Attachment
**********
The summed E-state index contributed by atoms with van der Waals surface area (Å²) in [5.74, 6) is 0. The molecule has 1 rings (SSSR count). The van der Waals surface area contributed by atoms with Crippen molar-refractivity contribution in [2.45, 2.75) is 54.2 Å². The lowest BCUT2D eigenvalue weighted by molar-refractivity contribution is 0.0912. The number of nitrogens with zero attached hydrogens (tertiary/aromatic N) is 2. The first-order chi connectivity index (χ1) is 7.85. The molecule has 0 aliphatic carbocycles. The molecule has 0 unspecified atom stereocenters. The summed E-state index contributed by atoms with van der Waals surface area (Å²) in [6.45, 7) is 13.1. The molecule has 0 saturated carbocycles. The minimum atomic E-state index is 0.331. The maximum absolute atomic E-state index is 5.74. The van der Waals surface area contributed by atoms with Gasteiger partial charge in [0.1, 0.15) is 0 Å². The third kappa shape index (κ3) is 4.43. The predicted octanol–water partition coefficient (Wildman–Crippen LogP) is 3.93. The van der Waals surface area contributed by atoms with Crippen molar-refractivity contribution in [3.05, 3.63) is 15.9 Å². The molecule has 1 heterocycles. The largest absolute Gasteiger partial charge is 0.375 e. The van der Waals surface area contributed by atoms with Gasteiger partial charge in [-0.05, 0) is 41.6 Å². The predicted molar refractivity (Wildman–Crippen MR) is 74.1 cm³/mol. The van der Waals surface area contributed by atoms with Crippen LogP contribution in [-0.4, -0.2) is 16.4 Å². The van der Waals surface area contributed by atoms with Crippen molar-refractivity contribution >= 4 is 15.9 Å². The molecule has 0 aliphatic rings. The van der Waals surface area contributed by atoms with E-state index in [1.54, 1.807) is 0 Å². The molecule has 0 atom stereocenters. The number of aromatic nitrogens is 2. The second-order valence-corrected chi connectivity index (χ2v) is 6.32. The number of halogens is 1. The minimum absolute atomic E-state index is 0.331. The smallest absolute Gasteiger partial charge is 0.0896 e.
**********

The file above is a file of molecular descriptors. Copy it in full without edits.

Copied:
The summed E-state index contributed by atoms with van der Waals surface area (Å²) in [5.74, 6) is 0. The molecule has 1 rings (SSSR count). The van der Waals surface area contributed by atoms with Crippen molar-refractivity contribution in [2.45, 2.75) is 54.2 Å². The lowest BCUT2D eigenvalue weighted by molar-refractivity contribution is 0.0912. The number of nitrogens with zero attached hydrogens (tertiary/aromatic N) is 2. The first-order chi connectivity index (χ1) is 7.85. The molecule has 0 aliphatic carbocycles. The molecule has 0 unspecified atom stereocenters. The summed E-state index contributed by atoms with van der Waals surface area (Å²) in [6.45, 7) is 13.1. The molecule has 0 saturated carbocycles. The minimum atomic E-state index is 0.331. The maximum absolute atomic E-state index is 5.74. The van der Waals surface area contributed by atoms with Gasteiger partial charge in [0.1, 0.15) is 0 Å². The third kappa shape index (κ3) is 4.43. The predicted octanol–water partition coefficient (Wildman–Crippen LogP) is 3.93. The van der Waals surface area contributed by atoms with Crippen molar-refractivity contribution in [3.05, 3.63) is 15.9 Å². The molecule has 1 heterocycles. The largest absolute Gasteiger partial charge is 0.375 e. The van der Waals surface area contributed by atoms with Gasteiger partial charge in [-0.05, 0) is 41.6 Å². The predicted molar refractivity (Wildman–Crippen MR) is 74.1 cm³/mol. The van der Waals surface area contributed by atoms with Crippen LogP contribution in [-0.4, -0.2) is 16.4 Å². The van der Waals surface area contributed by atoms with Crippen molar-refractivity contribution >= 4 is 15.9 Å². The molecule has 0 aliphatic rings. The van der Waals surface area contributed by atoms with E-state index in [1.54, 1.807) is 0 Å². The molecule has 0 atom stereocenters. The number of aromatic nitrogens is 2. The second-order valence-corrected chi connectivity index (χ2v) is 6.32. The number of halogens is 1. The minimum absolute atomic E-state index is 0.331. The smallest absolute Gasteiger partial charge is 0.0896 e.